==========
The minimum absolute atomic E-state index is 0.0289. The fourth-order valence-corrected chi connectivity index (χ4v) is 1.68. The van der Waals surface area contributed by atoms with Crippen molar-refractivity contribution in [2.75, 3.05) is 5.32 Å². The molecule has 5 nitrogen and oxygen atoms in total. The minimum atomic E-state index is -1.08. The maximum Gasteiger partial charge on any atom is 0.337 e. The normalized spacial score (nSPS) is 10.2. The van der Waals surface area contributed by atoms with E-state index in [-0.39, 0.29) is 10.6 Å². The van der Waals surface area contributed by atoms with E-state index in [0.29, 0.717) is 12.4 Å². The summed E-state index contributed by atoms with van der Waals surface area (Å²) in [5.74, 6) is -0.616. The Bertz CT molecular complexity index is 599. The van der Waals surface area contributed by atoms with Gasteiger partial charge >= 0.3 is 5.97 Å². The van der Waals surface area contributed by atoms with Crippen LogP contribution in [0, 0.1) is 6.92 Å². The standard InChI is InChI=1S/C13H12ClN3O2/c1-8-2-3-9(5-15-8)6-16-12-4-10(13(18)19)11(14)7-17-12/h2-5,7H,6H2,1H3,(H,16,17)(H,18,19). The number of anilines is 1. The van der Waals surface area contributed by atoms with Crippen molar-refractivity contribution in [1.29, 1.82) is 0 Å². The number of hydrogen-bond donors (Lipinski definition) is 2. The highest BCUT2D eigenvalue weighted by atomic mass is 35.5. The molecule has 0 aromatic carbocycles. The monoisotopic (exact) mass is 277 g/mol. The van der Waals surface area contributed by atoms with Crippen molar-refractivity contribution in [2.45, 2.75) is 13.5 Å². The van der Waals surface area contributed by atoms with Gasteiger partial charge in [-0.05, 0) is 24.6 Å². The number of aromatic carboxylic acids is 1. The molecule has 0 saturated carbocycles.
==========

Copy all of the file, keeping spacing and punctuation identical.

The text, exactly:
The minimum absolute atomic E-state index is 0.0289. The fourth-order valence-corrected chi connectivity index (χ4v) is 1.68. The van der Waals surface area contributed by atoms with Crippen molar-refractivity contribution in [2.75, 3.05) is 5.32 Å². The molecule has 5 nitrogen and oxygen atoms in total. The minimum atomic E-state index is -1.08. The maximum Gasteiger partial charge on any atom is 0.337 e. The normalized spacial score (nSPS) is 10.2. The van der Waals surface area contributed by atoms with E-state index in [-0.39, 0.29) is 10.6 Å². The van der Waals surface area contributed by atoms with E-state index in [0.29, 0.717) is 12.4 Å². The summed E-state index contributed by atoms with van der Waals surface area (Å²) in [5.74, 6) is -0.616. The Bertz CT molecular complexity index is 599. The van der Waals surface area contributed by atoms with Gasteiger partial charge >= 0.3 is 5.97 Å². The van der Waals surface area contributed by atoms with Crippen LogP contribution in [0, 0.1) is 6.92 Å². The standard InChI is InChI=1S/C13H12ClN3O2/c1-8-2-3-9(5-15-8)6-16-12-4-10(13(18)19)11(14)7-17-12/h2-5,7H,6H2,1H3,(H,16,17)(H,18,19). The number of anilines is 1. The van der Waals surface area contributed by atoms with Crippen molar-refractivity contribution in [1.29, 1.82) is 0 Å². The number of hydrogen-bond donors (Lipinski definition) is 2. The highest BCUT2D eigenvalue weighted by atomic mass is 35.5. The molecule has 0 aromatic carbocycles. The monoisotopic (exact) mass is 277 g/mol. The van der Waals surface area contributed by atoms with Crippen molar-refractivity contribution in [2.45, 2.75) is 13.5 Å². The van der Waals surface area contributed by atoms with Gasteiger partial charge in [-0.05, 0) is 24.6 Å². The number of aromatic carboxylic acids is 1. The molecule has 0 saturated carbocycles.